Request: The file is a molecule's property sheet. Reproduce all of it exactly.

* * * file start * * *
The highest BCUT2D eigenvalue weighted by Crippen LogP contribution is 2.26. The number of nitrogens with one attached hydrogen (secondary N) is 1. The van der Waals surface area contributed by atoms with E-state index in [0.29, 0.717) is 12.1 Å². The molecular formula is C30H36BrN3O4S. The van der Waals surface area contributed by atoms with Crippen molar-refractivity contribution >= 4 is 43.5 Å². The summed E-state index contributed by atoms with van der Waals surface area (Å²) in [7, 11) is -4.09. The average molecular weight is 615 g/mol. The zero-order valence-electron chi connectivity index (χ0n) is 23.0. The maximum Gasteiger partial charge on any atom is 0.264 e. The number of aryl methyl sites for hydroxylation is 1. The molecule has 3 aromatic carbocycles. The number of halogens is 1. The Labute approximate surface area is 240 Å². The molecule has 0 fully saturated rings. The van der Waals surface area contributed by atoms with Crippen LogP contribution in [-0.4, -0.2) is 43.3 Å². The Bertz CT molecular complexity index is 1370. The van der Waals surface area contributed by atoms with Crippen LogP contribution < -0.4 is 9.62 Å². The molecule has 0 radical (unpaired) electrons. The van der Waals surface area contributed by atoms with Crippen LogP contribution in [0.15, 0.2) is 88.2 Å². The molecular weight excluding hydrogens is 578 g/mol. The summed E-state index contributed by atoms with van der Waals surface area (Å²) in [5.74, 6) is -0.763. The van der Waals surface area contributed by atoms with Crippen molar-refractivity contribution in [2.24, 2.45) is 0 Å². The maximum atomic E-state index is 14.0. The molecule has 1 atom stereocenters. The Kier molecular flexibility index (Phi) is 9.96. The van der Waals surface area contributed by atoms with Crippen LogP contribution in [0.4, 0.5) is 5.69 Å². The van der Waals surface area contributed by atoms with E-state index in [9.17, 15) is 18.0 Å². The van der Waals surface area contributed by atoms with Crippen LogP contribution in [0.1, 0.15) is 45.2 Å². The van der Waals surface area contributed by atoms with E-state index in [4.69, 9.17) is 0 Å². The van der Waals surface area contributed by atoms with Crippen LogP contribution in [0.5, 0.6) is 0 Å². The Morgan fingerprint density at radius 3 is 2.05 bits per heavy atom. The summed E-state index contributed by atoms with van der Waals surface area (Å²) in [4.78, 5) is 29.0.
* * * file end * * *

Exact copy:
The highest BCUT2D eigenvalue weighted by Crippen LogP contribution is 2.26. The number of nitrogens with one attached hydrogen (secondary N) is 1. The van der Waals surface area contributed by atoms with E-state index in [0.29, 0.717) is 12.1 Å². The molecular formula is C30H36BrN3O4S. The van der Waals surface area contributed by atoms with Crippen molar-refractivity contribution >= 4 is 43.5 Å². The summed E-state index contributed by atoms with van der Waals surface area (Å²) in [7, 11) is -4.09. The average molecular weight is 615 g/mol. The zero-order valence-electron chi connectivity index (χ0n) is 23.0. The maximum Gasteiger partial charge on any atom is 0.264 e. The number of aryl methyl sites for hydroxylation is 1. The molecule has 3 aromatic carbocycles. The number of halogens is 1. The Labute approximate surface area is 240 Å². The molecule has 0 fully saturated rings. The van der Waals surface area contributed by atoms with Crippen LogP contribution in [-0.4, -0.2) is 43.3 Å². The Bertz CT molecular complexity index is 1370. The van der Waals surface area contributed by atoms with Crippen LogP contribution < -0.4 is 9.62 Å². The molecule has 0 radical (unpaired) electrons. The van der Waals surface area contributed by atoms with Crippen LogP contribution in [0.15, 0.2) is 88.2 Å². The molecular weight excluding hydrogens is 578 g/mol. The summed E-state index contributed by atoms with van der Waals surface area (Å²) in [5.74, 6) is -0.763. The van der Waals surface area contributed by atoms with Crippen molar-refractivity contribution in [2.24, 2.45) is 0 Å². The maximum atomic E-state index is 14.0. The molecule has 1 atom stereocenters. The Kier molecular flexibility index (Phi) is 9.96. The van der Waals surface area contributed by atoms with Crippen LogP contribution in [0.4, 0.5) is 5.69 Å². The van der Waals surface area contributed by atoms with E-state index in [9.17, 15) is 18.0 Å². The van der Waals surface area contributed by atoms with Crippen LogP contribution in [0.1, 0.15) is 45.2 Å². The van der Waals surface area contributed by atoms with E-state index in [4.69, 9.17) is 0 Å². The van der Waals surface area contributed by atoms with Crippen LogP contribution in [0.5, 0.6) is 0 Å². The Morgan fingerprint density at radius 3 is 2.05 bits per heavy atom. The summed E-state index contributed by atoms with van der Waals surface area (Å²) in [4.78, 5) is 29.0.